Special Collections and University Archives, W.E.B. Du Bois Library, University of Massachusetts Amherst
Nathan Holden Daybook
Born in 1812 in New Salem, Nathan Holden was the oldest son of Simon and Polly Holden and had eight siblings. He was raised in the Augustus Holden House (named after his grandfather) which was situated on Lover's Lane in North New Salem, mainly a lumbering community.
Nathan married Harriet Stowell in 1836 when he was 23 years old. They had five children at the time they moved into the house that Nathan built near his parents on Lover's Lane during 1846 and 1847. Martha Pamela was the first baby born in the new house and Edgar followed a little over one year later. In 1856, Nathan sold this house to Proctor Whitaker and moved his family to the main street in town.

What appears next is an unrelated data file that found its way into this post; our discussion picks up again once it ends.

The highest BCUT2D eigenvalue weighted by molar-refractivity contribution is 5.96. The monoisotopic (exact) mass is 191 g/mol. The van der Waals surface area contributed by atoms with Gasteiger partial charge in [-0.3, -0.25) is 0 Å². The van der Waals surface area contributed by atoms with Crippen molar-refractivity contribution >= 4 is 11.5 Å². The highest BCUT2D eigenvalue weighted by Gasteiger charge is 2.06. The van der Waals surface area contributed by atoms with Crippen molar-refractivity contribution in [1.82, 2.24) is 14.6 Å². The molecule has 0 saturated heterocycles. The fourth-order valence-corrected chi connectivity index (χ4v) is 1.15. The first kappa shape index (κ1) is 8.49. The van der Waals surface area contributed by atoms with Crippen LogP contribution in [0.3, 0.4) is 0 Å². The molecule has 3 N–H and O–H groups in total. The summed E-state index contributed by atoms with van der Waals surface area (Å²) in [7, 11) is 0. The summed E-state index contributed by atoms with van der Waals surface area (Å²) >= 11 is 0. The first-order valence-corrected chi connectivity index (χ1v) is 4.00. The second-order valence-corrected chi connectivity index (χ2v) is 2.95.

Farming was a major industry in the western section of New Salem, around where Nathan and his family lived. Shoemaking and shoe repairing were also popular trades to some extent because there were many tanners in town. Nathan appears to have involved himself in both local industries. As a shoe repairman he did everything from lacing up a lady's skates to bottoming a fellow farmer's soles.
Shoemaking and shoe repairing in New England began as a household activity among eighteenth century farmers. Trained shoemakers, shoe repairmen, and artisans often bartered shoes for other goods and services to farm families. Because Nathan made, but mostly repaired, shoes to individual order, his market was limited to the local population and its needs.